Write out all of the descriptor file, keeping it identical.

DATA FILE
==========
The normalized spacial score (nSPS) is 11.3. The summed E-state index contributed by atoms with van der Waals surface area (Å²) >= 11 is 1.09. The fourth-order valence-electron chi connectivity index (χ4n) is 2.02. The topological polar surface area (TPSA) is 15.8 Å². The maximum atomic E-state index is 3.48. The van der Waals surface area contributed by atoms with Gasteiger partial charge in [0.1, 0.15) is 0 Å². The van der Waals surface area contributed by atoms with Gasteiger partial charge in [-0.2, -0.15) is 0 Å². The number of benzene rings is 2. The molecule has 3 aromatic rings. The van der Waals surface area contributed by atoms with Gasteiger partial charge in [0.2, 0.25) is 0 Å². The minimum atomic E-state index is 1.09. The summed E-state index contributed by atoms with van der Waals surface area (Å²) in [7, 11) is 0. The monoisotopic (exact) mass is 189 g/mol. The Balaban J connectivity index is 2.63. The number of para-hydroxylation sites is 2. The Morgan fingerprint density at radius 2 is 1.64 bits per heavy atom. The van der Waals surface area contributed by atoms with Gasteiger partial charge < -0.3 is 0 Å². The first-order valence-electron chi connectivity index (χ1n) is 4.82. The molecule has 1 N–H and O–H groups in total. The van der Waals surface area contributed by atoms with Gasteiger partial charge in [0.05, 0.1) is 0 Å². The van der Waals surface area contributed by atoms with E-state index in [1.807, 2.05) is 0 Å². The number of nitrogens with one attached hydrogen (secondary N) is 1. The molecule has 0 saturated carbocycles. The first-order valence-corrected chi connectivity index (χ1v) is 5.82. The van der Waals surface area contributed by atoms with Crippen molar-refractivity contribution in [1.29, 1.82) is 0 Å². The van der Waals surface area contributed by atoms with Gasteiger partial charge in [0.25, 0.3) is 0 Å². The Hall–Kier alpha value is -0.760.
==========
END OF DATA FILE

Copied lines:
The normalized spacial score (nSPS) is 11.3. The summed E-state index contributed by atoms with van der Waals surface area (Å²) >= 11 is 1.09. The fourth-order valence-electron chi connectivity index (χ4n) is 2.02. The topological polar surface area (TPSA) is 15.8 Å². The maximum atomic E-state index is 3.48. The van der Waals surface area contributed by atoms with Gasteiger partial charge in [0.1, 0.15) is 0 Å². The van der Waals surface area contributed by atoms with Gasteiger partial charge in [-0.2, -0.15) is 0 Å². The number of benzene rings is 2. The molecule has 3 aromatic rings. The van der Waals surface area contributed by atoms with Gasteiger partial charge in [0.2, 0.25) is 0 Å². The minimum atomic E-state index is 1.09. The summed E-state index contributed by atoms with van der Waals surface area (Å²) in [7, 11) is 0. The monoisotopic (exact) mass is 189 g/mol. The Balaban J connectivity index is 2.63. The number of para-hydroxylation sites is 2. The Morgan fingerprint density at radius 2 is 1.64 bits per heavy atom. The van der Waals surface area contributed by atoms with Gasteiger partial charge < -0.3 is 0 Å². The first-order valence-electron chi connectivity index (χ1n) is 4.82. The molecule has 1 N–H and O–H groups in total. The van der Waals surface area contributed by atoms with Gasteiger partial charge in [0.05, 0.1) is 0 Å². The van der Waals surface area contributed by atoms with E-state index in [1.807, 2.05) is 0 Å². The number of nitrogens with one attached hydrogen (secondary N) is 1. The molecule has 0 saturated carbocycles. The first-order valence-corrected chi connectivity index (χ1v) is 5.82. The van der Waals surface area contributed by atoms with Crippen molar-refractivity contribution in [1.29, 1.82) is 0 Å². The van der Waals surface area contributed by atoms with Gasteiger partial charge in [0.25, 0.3) is 0 Å². The Hall–Kier alpha value is -0.760.